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Who is Devin Patrick Kelley, the gunman officials say killed churchgoers in Sutherland Springs, Tex.?

By Eli Rosenberg, Derek Hawkins, Julie Tate

November 6, 2017 at 12:45 PM

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Law enforcement identified 26-year-old Devin Kelley as the gunman who killed dozens at the First Baptist Church in Sutherland Springs, Tex., on Nov. 5. (Amber Ferguson, Elyse Samuels/The Washington Post)

NEW BRAUNFELS, Texas — The gunman suspected of opening fire at this town’s First Baptist Church Sunday was a former U.S. Air Force airman who had a string of legal troubles beginning in at least 2012, when he was court-martialed and sentenced to a year in military prison for assaulting his wife and child.

Devin Patrick Kelley, 26, killed more than two dozen people before fleeing the scene and apparently taking his own life, authorities said. Police said Monday morning that the shooting followed a “domestic situation” and that at least one of his relatives attended the church he targeted.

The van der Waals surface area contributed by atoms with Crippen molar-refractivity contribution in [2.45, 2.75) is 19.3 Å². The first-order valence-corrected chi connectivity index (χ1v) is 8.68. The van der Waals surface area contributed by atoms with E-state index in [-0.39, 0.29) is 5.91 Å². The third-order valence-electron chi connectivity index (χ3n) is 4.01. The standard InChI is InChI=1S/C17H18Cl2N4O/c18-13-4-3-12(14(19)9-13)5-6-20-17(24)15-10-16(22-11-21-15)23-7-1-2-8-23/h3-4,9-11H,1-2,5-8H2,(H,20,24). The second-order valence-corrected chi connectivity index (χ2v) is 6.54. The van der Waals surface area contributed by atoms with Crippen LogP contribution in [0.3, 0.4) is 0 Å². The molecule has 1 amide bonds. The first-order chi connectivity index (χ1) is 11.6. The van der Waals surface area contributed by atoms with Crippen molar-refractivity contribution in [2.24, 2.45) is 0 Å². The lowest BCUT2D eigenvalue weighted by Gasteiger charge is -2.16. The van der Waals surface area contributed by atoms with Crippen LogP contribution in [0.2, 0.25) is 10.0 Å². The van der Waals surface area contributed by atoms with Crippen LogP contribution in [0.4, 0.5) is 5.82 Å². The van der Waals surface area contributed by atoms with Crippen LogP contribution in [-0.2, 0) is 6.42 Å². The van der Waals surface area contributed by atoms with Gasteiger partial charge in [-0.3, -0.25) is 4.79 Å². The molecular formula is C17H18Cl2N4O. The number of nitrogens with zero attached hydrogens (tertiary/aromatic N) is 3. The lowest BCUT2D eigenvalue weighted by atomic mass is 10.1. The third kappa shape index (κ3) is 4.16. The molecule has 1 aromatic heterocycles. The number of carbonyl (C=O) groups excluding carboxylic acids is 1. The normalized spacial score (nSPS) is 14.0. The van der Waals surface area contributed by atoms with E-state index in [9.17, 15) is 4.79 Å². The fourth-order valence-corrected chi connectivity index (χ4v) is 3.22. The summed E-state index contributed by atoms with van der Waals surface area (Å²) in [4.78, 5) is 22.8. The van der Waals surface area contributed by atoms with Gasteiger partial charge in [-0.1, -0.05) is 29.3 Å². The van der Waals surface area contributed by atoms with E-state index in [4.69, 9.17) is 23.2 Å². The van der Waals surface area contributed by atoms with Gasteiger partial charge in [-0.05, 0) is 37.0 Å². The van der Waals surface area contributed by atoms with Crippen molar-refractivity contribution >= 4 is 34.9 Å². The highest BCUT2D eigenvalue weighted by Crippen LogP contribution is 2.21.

While authorities offered no specific motive, the details help fill in the patchwork profile emerging of Kelley in the aftermath of the country’s most recent deadly mass shooting.

Devin Patrick Kelley. (Texas Department of Safety/Handout via Reuters)

Kelley enlisted in 2010 and served as a logistical readiness airman at Holloman Air Force Base in New Mexico, Air Force spokeswoman Ann Stefanek told The Washington Post. Court records in nearby Alamogordo, N.M., show that in October 2012, Tessa K. Kelley filed for divorce against Devin P. Kelley. The case appears to have concluded in a matter of days, with a settlement recorded the same day as the initial filing. There are no children listed in the proceedings.

Following his prison sentence, Kelley was reduced in rank and released from the military with a bad conduct discharge in 2014.

Related: [Investigators hunt for motive in Texas church shooting as the grieving spans generations]

Earlier that year, he was charged with a misdemeanor count of mistreatment, neglect or cruelty to animals in El Paso County, Colo., where he lived at one point, records show.